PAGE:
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  5. What bread machine do you recommend? I would love to make this.

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  6. OH! I can't wait to make this! (I too love my bread machine, it's always working on something LOL)

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  7. A way to make your crust that hard French crust is to place some water in a pan on a shelf under the shelf with the bread. That way it takes less waiting! And if I had a bread machine I'd be in heaven!

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  8. .. sounds yum!! .. probably eat the whole thing straight from the oven..!

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  9. What's the difference between bread machine flour and all-purpose? I enjoy my machine, but don't use it often enough to buy bread machine flour. I have recipes using all-purpose; maybe I'll see where they differ, try to figure it out that way.

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  10. Sounds great! I think I might try this on the weekend! Thanks!

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  11. I love my westbend bread machines and yes I have and use more than one. I make 2 loaves of bread per week for sandwiches. For family pizza and movie night, I use both of my machines to make the dough for 2 extra large pizzas.

    Like you I make a well for the yeast but I use the botton of my dry measuring cup.
    I use filtered water from my fridge. So I micrwave it for 30 seconds on high before adding to the bread pan.

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  12. Wow, so many wonderful comments! I'm glad people have enjoyed reading about this recipe! Lots of great tips, too. I'm always eager to learn more about cooking, and appreciate the information.

    To address some of the feedback:

    I use a Sunbeam bread maker, which can be found for under 50 bucks. I'll actually make a post about my favorite tools later on.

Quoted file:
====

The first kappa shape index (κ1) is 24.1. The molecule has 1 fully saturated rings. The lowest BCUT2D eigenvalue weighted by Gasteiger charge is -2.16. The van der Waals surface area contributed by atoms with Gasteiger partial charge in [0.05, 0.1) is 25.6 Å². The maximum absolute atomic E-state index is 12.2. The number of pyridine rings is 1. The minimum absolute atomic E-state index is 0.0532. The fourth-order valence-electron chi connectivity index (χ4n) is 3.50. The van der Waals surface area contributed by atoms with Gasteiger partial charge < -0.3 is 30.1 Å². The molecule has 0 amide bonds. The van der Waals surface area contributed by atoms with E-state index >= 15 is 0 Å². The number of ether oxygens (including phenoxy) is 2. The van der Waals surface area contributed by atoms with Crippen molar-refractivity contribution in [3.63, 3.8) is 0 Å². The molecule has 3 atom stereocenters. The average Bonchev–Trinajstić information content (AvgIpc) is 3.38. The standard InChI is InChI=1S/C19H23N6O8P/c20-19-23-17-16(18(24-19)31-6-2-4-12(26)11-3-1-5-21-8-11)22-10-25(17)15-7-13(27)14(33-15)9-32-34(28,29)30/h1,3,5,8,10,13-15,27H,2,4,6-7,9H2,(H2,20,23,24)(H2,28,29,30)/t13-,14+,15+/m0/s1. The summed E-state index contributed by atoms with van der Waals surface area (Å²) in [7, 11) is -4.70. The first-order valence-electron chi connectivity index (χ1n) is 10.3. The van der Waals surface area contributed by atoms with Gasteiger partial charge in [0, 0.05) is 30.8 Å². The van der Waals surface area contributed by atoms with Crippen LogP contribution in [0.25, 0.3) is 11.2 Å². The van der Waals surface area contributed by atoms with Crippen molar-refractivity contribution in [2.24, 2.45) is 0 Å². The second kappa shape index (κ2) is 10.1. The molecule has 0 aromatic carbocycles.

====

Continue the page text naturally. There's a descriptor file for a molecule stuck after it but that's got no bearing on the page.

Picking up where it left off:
I live in a humid subtropical climate, but have never needed to add extra flour into my bread machine. That could very well be a combo of luck and air conditioning. I really appreciate this information from Annalee Gilbert.

    I'll have to try that technique with the water for developing a quicker crust. Thank you, anonymous!

    Bread flour contains a wheat blend that's higher in protein than all-purpose flour. But all-purpose is still considered an acceptable flour for breads.

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  13. Can't wait to try this recipe! Thanks for sharing!!

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  14. I have made this bread three times now and it it AMAZING, but I think it requires much more time in the oven. Here's what I do:

    Make dough and bake normally BEFORE dinner (even a day before is fine) Then, when ready to eat it, bake in the oven at the same degree (375) for 6-12 minutes, depending on how dark you like it. I usually poke it every once in awhile, and once the crust cracks with a good jab, it's nice and crispy and done.

    It is also worthwhile to note that you should check the BOTTOM of the bread when you're baking it. The top, because of the egg yolk, will brown much faster and the bread will look nice and baked but will be very soft and the crust will not be crunchy like a true baguette.

    Thanks so much for this! I love it! <3